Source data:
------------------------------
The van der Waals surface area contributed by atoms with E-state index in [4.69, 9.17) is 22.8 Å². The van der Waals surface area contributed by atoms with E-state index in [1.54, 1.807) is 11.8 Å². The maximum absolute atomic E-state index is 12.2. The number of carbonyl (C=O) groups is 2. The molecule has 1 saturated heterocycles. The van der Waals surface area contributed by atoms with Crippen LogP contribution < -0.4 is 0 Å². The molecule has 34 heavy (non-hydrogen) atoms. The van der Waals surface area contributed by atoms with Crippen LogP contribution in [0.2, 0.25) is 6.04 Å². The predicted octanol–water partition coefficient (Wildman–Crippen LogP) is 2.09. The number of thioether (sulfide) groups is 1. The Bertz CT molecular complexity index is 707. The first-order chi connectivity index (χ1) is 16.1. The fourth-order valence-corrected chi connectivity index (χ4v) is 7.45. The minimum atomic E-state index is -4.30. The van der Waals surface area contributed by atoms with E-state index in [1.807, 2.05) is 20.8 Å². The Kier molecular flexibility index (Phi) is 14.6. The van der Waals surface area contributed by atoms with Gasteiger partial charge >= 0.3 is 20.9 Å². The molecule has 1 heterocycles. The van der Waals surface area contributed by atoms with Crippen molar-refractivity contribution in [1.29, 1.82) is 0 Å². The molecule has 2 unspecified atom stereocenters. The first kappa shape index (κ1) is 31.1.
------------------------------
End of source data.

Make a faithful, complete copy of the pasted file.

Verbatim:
The van der Waals surface area contributed by atoms with E-state index in [4.69, 9.17) is 22.8 Å². The van der Waals surface area contributed by atoms with E-state index in [1.54, 1.807) is 11.8 Å². The maximum absolute atomic E-state index is 12.2. The number of carbonyl (C=O) groups is 2. The molecule has 1 saturated heterocycles. The van der Waals surface area contributed by atoms with Crippen LogP contribution < -0.4 is 0 Å². The molecule has 34 heavy (non-hydrogen) atoms. The van der Waals surface area contributed by atoms with Crippen LogP contribution in [0.2, 0.25) is 6.04 Å². The predicted octanol–water partition coefficient (Wildman–Crippen LogP) is 2.09. The number of thioether (sulfide) groups is 1. The Bertz CT molecular complexity index is 707. The first-order chi connectivity index (χ1) is 16.1. The fourth-order valence-corrected chi connectivity index (χ4v) is 7.45. The minimum atomic E-state index is -4.30. The van der Waals surface area contributed by atoms with E-state index in [1.807, 2.05) is 20.8 Å². The Kier molecular flexibility index (Phi) is 14.6. The van der Waals surface area contributed by atoms with Gasteiger partial charge >= 0.3 is 20.9 Å². The molecule has 1 heterocycles. The van der Waals surface area contributed by atoms with Crippen molar-refractivity contribution in [1.29, 1.82) is 0 Å². The molecule has 2 unspecified atom stereocenters. The first kappa shape index (κ1) is 31.1.